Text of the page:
A series of tones sounded at the Gloucester Central Fire Station around dinnertime Thursday, and two firefighters rushed out toward an ambulance to assist with a medical call.
Rushing down the stairs right behind them was a small figure clad in denim shorts, flip flops and an American flag T-shirt: Matthew Weinberg, age 13.
He wasn’t going to jump on board to go to the call; he’s too young, and not allowed for liability reasons. But normally, he’d be rushing to the front of the station where the garage doors were open, to shoot video of the departing vehicles.
This time, he simply watched closely as the vehicle pulled out with lights flashing and made its way to the call. Then he ran back inside the building and up to the hall where dinner was being served — his choice this evening, freshly grilled cheeseburgers and fresh corn on the cob — and rubbed elbows with Group 4, the crew on duty, laughing as they good-naturedly teased one another.
Weinberg, who has Asperger’s syndrome, a high-functioning form of autism, doesn’t even live in Gloucester; he lives in Henderson, Nev. He has no family members who are firefighters. But he’s been getting to know the firefighters in the Gloucester department pretty well, not only in person for the last three weeks — he’s been visiting family nearby on Prospect Street — but via Facebook, too.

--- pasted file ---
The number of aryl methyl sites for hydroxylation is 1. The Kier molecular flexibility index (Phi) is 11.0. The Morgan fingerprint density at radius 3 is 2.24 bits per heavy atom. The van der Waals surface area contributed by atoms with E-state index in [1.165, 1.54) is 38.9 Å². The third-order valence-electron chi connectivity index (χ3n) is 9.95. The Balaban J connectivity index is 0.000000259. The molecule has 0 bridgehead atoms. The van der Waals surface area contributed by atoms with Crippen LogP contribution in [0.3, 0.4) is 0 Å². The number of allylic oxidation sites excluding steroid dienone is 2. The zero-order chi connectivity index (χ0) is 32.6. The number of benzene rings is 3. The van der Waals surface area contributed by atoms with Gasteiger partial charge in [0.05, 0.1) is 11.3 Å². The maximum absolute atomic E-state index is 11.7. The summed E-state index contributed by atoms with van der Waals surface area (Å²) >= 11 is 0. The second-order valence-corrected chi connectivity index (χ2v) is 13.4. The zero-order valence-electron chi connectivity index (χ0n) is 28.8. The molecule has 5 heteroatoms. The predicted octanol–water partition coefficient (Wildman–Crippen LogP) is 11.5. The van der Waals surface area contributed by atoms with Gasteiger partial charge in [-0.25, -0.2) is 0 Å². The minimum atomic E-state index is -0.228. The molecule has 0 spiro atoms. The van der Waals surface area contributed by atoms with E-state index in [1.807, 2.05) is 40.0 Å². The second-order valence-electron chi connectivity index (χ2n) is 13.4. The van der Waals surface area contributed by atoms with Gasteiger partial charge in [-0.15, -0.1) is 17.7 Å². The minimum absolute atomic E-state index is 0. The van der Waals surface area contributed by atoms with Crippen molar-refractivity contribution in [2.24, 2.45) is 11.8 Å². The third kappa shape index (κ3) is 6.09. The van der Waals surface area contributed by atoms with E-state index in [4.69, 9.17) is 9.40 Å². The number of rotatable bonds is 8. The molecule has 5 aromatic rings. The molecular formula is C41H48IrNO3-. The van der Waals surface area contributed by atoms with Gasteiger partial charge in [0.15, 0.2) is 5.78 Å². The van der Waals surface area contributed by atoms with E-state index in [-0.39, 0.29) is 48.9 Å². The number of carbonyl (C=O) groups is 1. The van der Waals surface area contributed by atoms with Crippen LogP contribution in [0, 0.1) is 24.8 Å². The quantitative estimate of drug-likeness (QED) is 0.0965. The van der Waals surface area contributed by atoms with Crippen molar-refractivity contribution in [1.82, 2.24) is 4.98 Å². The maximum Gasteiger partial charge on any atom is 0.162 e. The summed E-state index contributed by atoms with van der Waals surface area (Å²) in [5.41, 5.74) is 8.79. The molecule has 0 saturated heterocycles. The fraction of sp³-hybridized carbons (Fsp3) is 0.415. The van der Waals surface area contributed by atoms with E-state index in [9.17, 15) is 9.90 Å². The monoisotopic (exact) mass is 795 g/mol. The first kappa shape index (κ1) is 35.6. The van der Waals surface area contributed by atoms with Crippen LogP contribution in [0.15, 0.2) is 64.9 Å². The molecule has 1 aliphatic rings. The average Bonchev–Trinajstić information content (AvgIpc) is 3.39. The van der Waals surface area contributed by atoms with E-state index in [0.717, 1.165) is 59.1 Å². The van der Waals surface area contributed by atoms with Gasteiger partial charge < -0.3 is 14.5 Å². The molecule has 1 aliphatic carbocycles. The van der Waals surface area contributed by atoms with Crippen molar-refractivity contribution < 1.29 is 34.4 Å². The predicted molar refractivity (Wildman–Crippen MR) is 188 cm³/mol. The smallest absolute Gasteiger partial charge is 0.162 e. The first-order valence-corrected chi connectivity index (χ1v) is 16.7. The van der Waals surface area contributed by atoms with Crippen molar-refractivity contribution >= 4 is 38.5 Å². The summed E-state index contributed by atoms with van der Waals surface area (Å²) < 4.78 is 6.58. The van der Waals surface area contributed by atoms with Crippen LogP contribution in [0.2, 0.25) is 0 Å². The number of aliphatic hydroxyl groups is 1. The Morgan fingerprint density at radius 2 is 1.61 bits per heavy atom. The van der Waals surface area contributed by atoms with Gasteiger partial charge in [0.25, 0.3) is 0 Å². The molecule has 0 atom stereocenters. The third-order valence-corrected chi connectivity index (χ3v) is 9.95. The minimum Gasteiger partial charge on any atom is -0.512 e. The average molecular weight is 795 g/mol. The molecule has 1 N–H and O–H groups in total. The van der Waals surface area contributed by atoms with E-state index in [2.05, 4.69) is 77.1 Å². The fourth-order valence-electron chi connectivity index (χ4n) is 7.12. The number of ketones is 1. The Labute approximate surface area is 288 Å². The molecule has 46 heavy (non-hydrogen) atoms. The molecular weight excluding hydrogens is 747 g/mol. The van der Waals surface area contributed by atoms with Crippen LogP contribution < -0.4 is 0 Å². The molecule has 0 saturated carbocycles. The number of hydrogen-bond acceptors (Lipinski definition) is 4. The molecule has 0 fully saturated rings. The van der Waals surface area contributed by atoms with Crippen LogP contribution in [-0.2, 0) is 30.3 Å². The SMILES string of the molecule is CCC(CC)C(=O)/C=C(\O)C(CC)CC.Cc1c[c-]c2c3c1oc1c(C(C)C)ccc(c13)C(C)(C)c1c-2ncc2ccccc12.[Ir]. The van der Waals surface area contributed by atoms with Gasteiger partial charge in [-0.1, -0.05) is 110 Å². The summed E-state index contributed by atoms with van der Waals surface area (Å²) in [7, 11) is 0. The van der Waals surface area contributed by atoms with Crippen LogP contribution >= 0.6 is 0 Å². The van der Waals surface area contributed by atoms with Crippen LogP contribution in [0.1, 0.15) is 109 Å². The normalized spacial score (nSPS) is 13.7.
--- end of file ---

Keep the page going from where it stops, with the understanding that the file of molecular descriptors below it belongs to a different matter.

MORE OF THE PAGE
He greatly enjoys the firefighting culture, and the people who do this work.
“It’s not so much a hobby as a habit,” he said. He especially likes the Gloucester fire department because, unlike other departments where he’s spent time, including in a previous town in Kentucky, he noticed that dispatching takes place from within the fire station, not from a central location, and he’s intrigued by that. He has been spending quality time in the watch room, where dispatching takes place, and has learned how to sound tones and make announcements.